Boyd

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Re: GPS Accuracy
« Reply #8 on: November 16, 2009, 10:12:41 AM »
Both the 500 and the 750 have the SIRF chipsets

Are you sure about that? According to this, the Nuvi 500 uses the ST Micro Cartesio chipset: http://gpspassion.com/fr/articles.asp?id=259

On the Nuvi 700 series, it appears to depend on where and when you bought your unit. Older ones were SiRFStar III and newer ones seem to be either MTK or Bravo. See this long thread: http://forums.gpsreview.net/viewtopic.php?t=2070&start=0

alpine

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Re: GPS Accuracy
« Reply #9 on: November 17, 2009, 07:15:26 AM »
On bootup, both display the Sirf message.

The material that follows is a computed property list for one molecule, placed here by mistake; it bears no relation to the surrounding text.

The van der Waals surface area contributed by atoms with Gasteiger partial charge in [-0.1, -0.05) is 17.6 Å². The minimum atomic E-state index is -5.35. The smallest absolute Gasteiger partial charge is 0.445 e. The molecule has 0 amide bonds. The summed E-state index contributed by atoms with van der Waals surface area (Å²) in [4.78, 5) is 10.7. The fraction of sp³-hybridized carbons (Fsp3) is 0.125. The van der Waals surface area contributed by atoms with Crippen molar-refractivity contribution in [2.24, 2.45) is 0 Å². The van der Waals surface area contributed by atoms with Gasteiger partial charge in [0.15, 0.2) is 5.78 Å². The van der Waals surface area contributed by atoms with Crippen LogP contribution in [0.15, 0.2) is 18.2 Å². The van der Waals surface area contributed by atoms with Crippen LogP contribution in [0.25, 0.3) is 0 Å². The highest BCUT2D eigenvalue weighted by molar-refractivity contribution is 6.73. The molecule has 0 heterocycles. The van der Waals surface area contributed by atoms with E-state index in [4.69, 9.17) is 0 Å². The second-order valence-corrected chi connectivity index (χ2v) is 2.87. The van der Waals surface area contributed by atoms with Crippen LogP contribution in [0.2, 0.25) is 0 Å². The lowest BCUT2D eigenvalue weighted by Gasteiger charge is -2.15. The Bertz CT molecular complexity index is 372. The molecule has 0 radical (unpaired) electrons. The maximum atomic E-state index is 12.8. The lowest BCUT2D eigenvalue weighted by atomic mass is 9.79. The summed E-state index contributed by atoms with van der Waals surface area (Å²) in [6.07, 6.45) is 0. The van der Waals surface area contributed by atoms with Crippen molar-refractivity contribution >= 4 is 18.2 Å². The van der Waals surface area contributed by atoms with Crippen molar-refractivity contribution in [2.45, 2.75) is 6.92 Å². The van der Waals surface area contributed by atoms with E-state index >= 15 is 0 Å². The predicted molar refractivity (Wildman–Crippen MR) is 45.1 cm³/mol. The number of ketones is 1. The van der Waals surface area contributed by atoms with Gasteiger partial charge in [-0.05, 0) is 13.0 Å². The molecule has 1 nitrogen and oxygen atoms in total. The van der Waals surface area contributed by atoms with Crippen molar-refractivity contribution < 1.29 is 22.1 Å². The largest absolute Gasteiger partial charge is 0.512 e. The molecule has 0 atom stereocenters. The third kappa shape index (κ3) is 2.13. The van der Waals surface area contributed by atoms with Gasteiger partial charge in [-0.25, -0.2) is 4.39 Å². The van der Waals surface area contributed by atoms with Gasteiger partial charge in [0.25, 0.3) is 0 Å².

You gotta go with that, and take what pundits say with a grain of salt.

ProLandSurveyor

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Re: GPS Accuracy
« Reply #10 on: November 22, 2009, 11:08:39 PM »
Your position is definitely effected by your immediate surroundings. Trees or overhead vegetation will block the signals from reaching your unit all together and adjacent buildings, truck traffic, canyon walls will cause multi-pathing signals that basically degredate the overall position. This is amplified even more if the obstacles are blocking the southern sky or walls are north of your position since satellites are nearer to the southern horizon in the northern hemisphere.

The technical answer is much longer winded.